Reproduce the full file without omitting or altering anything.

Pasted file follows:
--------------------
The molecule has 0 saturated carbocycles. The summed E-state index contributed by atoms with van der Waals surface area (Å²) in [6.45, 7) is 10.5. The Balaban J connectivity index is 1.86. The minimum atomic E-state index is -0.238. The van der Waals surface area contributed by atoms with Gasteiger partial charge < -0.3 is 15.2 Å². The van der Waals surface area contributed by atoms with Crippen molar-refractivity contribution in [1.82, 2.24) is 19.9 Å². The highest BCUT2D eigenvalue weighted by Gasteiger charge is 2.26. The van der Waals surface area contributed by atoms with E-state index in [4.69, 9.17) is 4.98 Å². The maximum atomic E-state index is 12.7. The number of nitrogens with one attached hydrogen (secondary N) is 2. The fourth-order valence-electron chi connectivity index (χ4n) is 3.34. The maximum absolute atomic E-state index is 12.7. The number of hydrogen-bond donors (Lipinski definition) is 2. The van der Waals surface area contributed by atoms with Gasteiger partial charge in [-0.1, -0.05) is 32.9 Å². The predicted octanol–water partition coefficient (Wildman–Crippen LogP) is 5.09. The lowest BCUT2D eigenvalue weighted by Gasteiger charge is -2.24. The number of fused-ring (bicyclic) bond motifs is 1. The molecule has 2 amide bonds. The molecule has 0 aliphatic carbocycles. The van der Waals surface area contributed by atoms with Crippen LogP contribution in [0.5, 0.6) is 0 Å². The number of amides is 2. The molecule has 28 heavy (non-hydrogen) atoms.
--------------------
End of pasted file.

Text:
The molecule has 0 saturated carbocycles. The summed E-state index contributed by atoms with van der Waals surface area (Å²) in [6.45, 7) is 10.5. The Balaban J connectivity index is 1.86. The minimum atomic E-state index is -0.238. The van der Waals surface area contributed by atoms with Gasteiger partial charge < -0.3 is 15.2 Å². The van der Waals surface area contributed by atoms with Crippen molar-refractivity contribution in [1.82, 2.24) is 19.9 Å². The highest BCUT2D eigenvalue weighted by Gasteiger charge is 2.26. The van der Waals surface area contributed by atoms with E-state index in [4.69, 9.17) is 4.98 Å². The maximum atomic E-state index is 12.7. The number of nitrogens with one attached hydrogen (secondary N) is 2. The fourth-order valence-electron chi connectivity index (χ4n) is 3.34. The maximum absolute atomic E-state index is 12.7. The number of hydrogen-bond donors (Lipinski definition) is 2. The van der Waals surface area contributed by atoms with Gasteiger partial charge in [-0.1, -0.05) is 32.9 Å². The predicted octanol–water partition coefficient (Wildman–Crippen LogP) is 5.09. The lowest BCUT2D eigenvalue weighted by Gasteiger charge is -2.24. The number of fused-ring (bicyclic) bond motifs is 1. The molecule has 2 amide bonds. The molecule has 0 aliphatic carbocycles. The van der Waals surface area contributed by atoms with Crippen LogP contribution in [0.5, 0.6) is 0 Å². The number of amides is 2. The molecule has 28 heavy (non-hydrogen) atoms.